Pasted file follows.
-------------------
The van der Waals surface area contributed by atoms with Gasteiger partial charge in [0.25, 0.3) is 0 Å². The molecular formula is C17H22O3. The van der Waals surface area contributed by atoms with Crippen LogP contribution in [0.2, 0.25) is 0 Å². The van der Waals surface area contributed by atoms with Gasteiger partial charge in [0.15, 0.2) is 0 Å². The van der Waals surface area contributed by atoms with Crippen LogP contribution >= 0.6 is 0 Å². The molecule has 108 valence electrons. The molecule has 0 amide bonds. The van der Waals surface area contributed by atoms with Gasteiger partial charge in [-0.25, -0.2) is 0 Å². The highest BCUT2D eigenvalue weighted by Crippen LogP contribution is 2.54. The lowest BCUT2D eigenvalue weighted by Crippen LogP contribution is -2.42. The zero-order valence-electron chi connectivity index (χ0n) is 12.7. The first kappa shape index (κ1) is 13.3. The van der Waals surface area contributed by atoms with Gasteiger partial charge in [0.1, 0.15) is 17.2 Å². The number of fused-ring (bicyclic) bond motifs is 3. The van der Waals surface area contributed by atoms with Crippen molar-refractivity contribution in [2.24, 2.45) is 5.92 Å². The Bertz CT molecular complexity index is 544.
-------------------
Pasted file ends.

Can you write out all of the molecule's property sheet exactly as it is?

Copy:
The van der Waals surface area contributed by atoms with Gasteiger partial charge in [0.25, 0.3) is 0 Å². The molecular formula is C17H22O3. The van der Waals surface area contributed by atoms with Crippen LogP contribution in [0.2, 0.25) is 0 Å². The van der Waals surface area contributed by atoms with Gasteiger partial charge in [0.15, 0.2) is 0 Å². The van der Waals surface area contributed by atoms with Crippen LogP contribution >= 0.6 is 0 Å². The molecule has 108 valence electrons. The molecule has 0 amide bonds. The van der Waals surface area contributed by atoms with Gasteiger partial charge in [-0.25, -0.2) is 0 Å². The highest BCUT2D eigenvalue weighted by Crippen LogP contribution is 2.54. The lowest BCUT2D eigenvalue weighted by Crippen LogP contribution is -2.42. The zero-order valence-electron chi connectivity index (χ0n) is 12.7. The first kappa shape index (κ1) is 13.3. The van der Waals surface area contributed by atoms with Gasteiger partial charge in [0.1, 0.15) is 17.2 Å². The number of fused-ring (bicyclic) bond motifs is 3. The van der Waals surface area contributed by atoms with Crippen molar-refractivity contribution in [2.24, 2.45) is 5.92 Å². The Bertz CT molecular complexity index is 544.